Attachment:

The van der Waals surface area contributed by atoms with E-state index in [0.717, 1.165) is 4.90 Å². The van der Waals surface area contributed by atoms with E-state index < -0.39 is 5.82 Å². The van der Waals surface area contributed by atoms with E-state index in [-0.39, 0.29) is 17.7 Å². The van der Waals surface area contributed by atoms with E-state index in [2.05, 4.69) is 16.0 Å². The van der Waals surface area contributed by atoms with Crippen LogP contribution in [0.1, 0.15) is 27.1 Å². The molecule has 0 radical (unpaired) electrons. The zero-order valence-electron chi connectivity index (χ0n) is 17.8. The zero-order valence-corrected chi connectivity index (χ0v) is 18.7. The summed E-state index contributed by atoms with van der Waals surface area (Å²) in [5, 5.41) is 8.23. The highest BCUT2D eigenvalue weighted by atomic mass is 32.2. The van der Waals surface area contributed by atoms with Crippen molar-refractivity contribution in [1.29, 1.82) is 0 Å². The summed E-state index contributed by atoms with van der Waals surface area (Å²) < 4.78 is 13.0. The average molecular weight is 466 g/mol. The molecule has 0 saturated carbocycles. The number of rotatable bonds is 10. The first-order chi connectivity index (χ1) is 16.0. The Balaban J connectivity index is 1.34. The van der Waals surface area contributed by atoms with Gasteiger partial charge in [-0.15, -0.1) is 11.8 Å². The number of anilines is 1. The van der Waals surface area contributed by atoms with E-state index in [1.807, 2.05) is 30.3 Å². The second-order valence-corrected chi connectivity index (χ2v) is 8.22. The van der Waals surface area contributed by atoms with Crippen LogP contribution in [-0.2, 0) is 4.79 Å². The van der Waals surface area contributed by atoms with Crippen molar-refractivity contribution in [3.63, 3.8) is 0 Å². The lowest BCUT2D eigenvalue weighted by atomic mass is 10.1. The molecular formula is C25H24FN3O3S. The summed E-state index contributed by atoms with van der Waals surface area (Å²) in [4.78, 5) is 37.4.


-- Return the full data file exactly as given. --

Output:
The van der Waals surface area contributed by atoms with E-state index in [0.717, 1.165) is 4.90 Å². The van der Waals surface area contributed by atoms with E-state index < -0.39 is 5.82 Å². The van der Waals surface area contributed by atoms with E-state index in [-0.39, 0.29) is 17.7 Å². The van der Waals surface area contributed by atoms with E-state index in [2.05, 4.69) is 16.0 Å². The van der Waals surface area contributed by atoms with Crippen LogP contribution in [0.1, 0.15) is 27.1 Å². The molecule has 0 radical (unpaired) electrons. The zero-order valence-electron chi connectivity index (χ0n) is 17.8. The zero-order valence-corrected chi connectivity index (χ0v) is 18.7. The summed E-state index contributed by atoms with van der Waals surface area (Å²) in [5, 5.41) is 8.23. The highest BCUT2D eigenvalue weighted by atomic mass is 32.2. The van der Waals surface area contributed by atoms with Crippen molar-refractivity contribution in [1.29, 1.82) is 0 Å². The summed E-state index contributed by atoms with van der Waals surface area (Å²) < 4.78 is 13.0. The average molecular weight is 466 g/mol. The molecule has 0 saturated carbocycles. The number of rotatable bonds is 10. The first-order chi connectivity index (χ1) is 16.0. The Balaban J connectivity index is 1.34. The van der Waals surface area contributed by atoms with Gasteiger partial charge in [-0.15, -0.1) is 11.8 Å². The number of anilines is 1. The van der Waals surface area contributed by atoms with E-state index in [1.807, 2.05) is 30.3 Å². The second-order valence-corrected chi connectivity index (χ2v) is 8.22. The van der Waals surface area contributed by atoms with Crippen LogP contribution in [-0.2, 0) is 4.79 Å². The van der Waals surface area contributed by atoms with Crippen molar-refractivity contribution in [3.63, 3.8) is 0 Å². The lowest BCUT2D eigenvalue weighted by atomic mass is 10.1. The molecular formula is C25H24FN3O3S. The summed E-state index contributed by atoms with van der Waals surface area (Å²) in [4.78, 5) is 37.4.